The proposed California stimulus check would provide a one-time payment of $600 to qualifying taxpayers, regardless of income.
California residents may be eligible for an additional stimulus check under a new proposal by Gavin Newsom.
The idea is simple: If you live in California, your state just gave you $5.5 billion to help recover from the recession, but that’s only half of what it should have given—the rest of its federal stimulus money was withheld by Republican members of Congress who didn’t want any part of helping out their constituents.
So now that we’re back on our feet and we’ve gotten over the shock of losing all those millions (they really add up), let’s give more back to our citizens! This can only mean good things for California’s economy as people spend their checks on goods and services made by other Californians instead of sending them all across the country or overseas.
Plus it will help pay down some debt incurred during the recession, which means no one will have to worry about being thrown into jail for unpaid taxes or having their house foreclosed upon because they don’t have enough money coming in from work these days either (which could happen if taxes aren’t paid).
The one-time payment would give $600 to each Californian who has an annual income up to $75,000. The money can be used for anything from buying food to paying rent or buying a new car.
Stimulus Checks For All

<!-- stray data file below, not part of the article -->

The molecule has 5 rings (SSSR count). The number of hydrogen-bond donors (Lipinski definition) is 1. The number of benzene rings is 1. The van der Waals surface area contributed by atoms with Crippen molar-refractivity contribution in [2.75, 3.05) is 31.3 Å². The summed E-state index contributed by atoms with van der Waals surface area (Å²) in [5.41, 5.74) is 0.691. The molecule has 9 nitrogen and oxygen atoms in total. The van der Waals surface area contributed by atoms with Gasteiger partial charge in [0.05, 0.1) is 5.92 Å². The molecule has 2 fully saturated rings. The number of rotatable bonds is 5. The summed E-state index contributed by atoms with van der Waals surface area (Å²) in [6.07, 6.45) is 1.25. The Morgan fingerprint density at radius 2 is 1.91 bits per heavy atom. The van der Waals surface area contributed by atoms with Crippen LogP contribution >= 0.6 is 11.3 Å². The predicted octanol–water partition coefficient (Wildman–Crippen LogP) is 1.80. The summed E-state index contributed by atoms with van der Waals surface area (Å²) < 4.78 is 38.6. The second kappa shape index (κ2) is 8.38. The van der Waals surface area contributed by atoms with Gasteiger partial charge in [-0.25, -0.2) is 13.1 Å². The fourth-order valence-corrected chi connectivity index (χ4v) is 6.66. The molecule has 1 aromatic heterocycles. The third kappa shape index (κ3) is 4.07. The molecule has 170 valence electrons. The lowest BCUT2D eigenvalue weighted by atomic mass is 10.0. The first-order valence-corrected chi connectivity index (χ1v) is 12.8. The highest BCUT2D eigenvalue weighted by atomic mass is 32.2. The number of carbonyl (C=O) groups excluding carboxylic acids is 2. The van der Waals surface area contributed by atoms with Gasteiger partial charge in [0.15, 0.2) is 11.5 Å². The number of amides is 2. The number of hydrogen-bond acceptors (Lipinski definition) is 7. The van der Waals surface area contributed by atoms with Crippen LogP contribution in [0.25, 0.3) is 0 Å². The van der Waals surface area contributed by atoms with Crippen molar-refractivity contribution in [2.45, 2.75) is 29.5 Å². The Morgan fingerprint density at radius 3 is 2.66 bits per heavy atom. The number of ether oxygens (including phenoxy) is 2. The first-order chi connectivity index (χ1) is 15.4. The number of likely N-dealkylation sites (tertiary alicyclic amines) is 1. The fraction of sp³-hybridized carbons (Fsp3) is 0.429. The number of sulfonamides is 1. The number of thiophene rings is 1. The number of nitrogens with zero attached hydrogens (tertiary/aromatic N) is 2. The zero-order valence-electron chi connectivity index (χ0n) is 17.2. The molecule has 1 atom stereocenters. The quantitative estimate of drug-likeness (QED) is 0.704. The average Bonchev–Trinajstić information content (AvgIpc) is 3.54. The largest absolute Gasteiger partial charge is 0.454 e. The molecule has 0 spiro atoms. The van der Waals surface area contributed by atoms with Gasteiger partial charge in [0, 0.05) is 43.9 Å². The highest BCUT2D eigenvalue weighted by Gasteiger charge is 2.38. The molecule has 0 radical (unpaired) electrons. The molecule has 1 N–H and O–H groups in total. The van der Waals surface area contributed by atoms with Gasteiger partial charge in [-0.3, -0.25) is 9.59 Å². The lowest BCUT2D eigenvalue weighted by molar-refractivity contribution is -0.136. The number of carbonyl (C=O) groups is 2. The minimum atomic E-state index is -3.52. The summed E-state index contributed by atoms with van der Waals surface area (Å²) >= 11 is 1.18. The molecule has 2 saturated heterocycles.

The state is also looking at offering a tax credit that would offset payroll taxes up to $500 per employee, which should encourage more small businesses to hire people.
The California Stimulus Check, also known as the “tax rebate check,” is a one-time payment of $1,000 per adult and $500 per child to be mailed out in September 2019. It’s intended to help low-income families in response to high gas prices.
The stimulus checks are part of the state’s effort to help low-income Californians with high fuel prices.
Will California stimulus checks affect unemployment benefits?
The answer is yes, but only if you were unemployed before the recession. If you were collecting unemployment benefits prior to getting a California stimulus check, those payments may be affected.
For instance, if you recently started receiving unemployment insurance because of the economic downturn and now get a California stimulus check for $600 per month, your weekly benefit amount will be reduced by half of what it would otherwise have been. In this scenario, your weekly benefit amount would be $375 instead of $750 ($600 divided by 2).